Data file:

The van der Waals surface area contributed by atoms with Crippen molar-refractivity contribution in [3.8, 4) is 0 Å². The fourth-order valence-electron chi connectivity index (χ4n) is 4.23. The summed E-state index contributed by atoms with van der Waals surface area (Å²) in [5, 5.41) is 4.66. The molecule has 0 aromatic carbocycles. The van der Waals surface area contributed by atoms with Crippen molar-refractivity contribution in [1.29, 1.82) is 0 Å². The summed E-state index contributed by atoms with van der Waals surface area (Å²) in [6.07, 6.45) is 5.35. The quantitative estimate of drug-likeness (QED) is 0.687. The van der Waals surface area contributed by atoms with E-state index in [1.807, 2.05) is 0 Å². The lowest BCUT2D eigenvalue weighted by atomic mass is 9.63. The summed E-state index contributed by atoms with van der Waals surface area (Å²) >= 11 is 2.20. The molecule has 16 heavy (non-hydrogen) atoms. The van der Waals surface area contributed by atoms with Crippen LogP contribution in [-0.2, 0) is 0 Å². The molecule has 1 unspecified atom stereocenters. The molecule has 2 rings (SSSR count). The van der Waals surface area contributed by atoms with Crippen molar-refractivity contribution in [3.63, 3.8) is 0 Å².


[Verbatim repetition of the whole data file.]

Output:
The van der Waals surface area contributed by atoms with Crippen molar-refractivity contribution in [3.8, 4) is 0 Å². The fourth-order valence-electron chi connectivity index (χ4n) is 4.23. The summed E-state index contributed by atoms with van der Waals surface area (Å²) in [5, 5.41) is 4.66. The molecule has 0 aromatic carbocycles. The van der Waals surface area contributed by atoms with Crippen molar-refractivity contribution in [1.29, 1.82) is 0 Å². The summed E-state index contributed by atoms with van der Waals surface area (Å²) in [6.07, 6.45) is 5.35. The quantitative estimate of drug-likeness (QED) is 0.687. The van der Waals surface area contributed by atoms with E-state index in [1.807, 2.05) is 0 Å². The lowest BCUT2D eigenvalue weighted by atomic mass is 9.63. The summed E-state index contributed by atoms with van der Waals surface area (Å²) >= 11 is 2.20. The molecule has 16 heavy (non-hydrogen) atoms. The van der Waals surface area contributed by atoms with Crippen LogP contribution in [-0.2, 0) is 0 Å². The molecule has 1 unspecified atom stereocenters. The molecule has 2 rings (SSSR count). The van der Waals surface area contributed by atoms with Crippen molar-refractivity contribution in [3.63, 3.8) is 0 Å².